Plastic - The Breakdown

If you're like most people, you're probably living a busy, full life without much time to spare delving into the particulars of the waste management system. On the other hand, our collective awareness of how damaging our waste has been on our environment is growing as we see more and more media reflecting back to us innocent victims in the animal kingdom that have succumb to human generated waste; especially plastic. What a dire way to open a blog! But we can't escape the inconvenient truth, waste is happening and there is a resounding concurrence that we must act now to stop disrespecting our planet.


So what do we do with this dissonance between being too busy to 'do', but caring so much? My recommendation, as a self-proclaimed waste warrior, is to arm yourself with information and find an easy and regular way to 'do'. A little each day makes a big impact over the longer term.


Let's focus on the biggest problem at hand - plastic. If we look to minimise the use of plastic or dispose of it correctly when we have no other option but to use plastic, our collective efforts will make a huge impact over time. But it can get quite confusing out there when it comes to categorising plastics, especially understanding whether plastics are biodegradable, compostable or degradable. There's been a breakdown of how plastics are advertised to us so we want to break it down for you and help demystify some of the myths.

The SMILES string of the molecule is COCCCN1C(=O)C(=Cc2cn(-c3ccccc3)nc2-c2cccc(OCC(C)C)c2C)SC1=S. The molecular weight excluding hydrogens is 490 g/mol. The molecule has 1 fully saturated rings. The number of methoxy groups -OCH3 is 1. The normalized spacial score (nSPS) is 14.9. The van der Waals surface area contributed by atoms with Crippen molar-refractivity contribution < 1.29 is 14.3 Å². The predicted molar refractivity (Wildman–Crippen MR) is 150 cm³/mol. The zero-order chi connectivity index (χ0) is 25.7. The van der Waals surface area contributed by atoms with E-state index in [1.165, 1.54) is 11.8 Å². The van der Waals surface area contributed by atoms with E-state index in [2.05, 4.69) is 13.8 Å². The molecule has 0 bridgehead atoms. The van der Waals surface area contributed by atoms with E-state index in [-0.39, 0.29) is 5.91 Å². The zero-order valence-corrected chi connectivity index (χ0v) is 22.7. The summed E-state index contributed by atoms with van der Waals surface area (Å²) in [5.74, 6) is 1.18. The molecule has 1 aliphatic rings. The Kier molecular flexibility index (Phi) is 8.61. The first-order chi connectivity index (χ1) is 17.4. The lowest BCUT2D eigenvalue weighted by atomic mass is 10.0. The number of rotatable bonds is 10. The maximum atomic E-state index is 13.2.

This awesome infographic was provided by WasteMINZ, go to their website for more Or download it as a PDF here.


Now, what to do with this knowledge.  There are around 150 Industrial Composting and Organics Recycling facilities in Australia and growing. So it may be relatively easy to make sure you are doing your bit to sort your waste prior to it arriving at a waste facility. However, your waste may not always be sent to a recycling, industrial composting or organics recycling facility; it may end up in landfill. You can do some research with your local council to see if they send your waste to a landfill, recycling facility or industrial compost facility; then try to prevent it from going to landfill or petition for more environmentally friendly waste treatment facilities.


The easiest thing to do, is to swap out products that you buy that are not biodegradable and or compostable, including their packaging. A good indicator of whether a product or its packaging falls within an internationally recognised biodegradable or compostable standard such as the Seedling logo (EN13432; ASTM D6400; AS 4736-2006 standard).....


...or the Home Compostable logo (AS 5810-2010 standard).

If you're feeling a bit overwhelmed by too much change, it might be easier to join a support group that champions and celebrates each small change you make. A group that we're proud to be a part of is the 1 Million Women network. It's a global movement empowering women to act on climate change through the way they live - check it out

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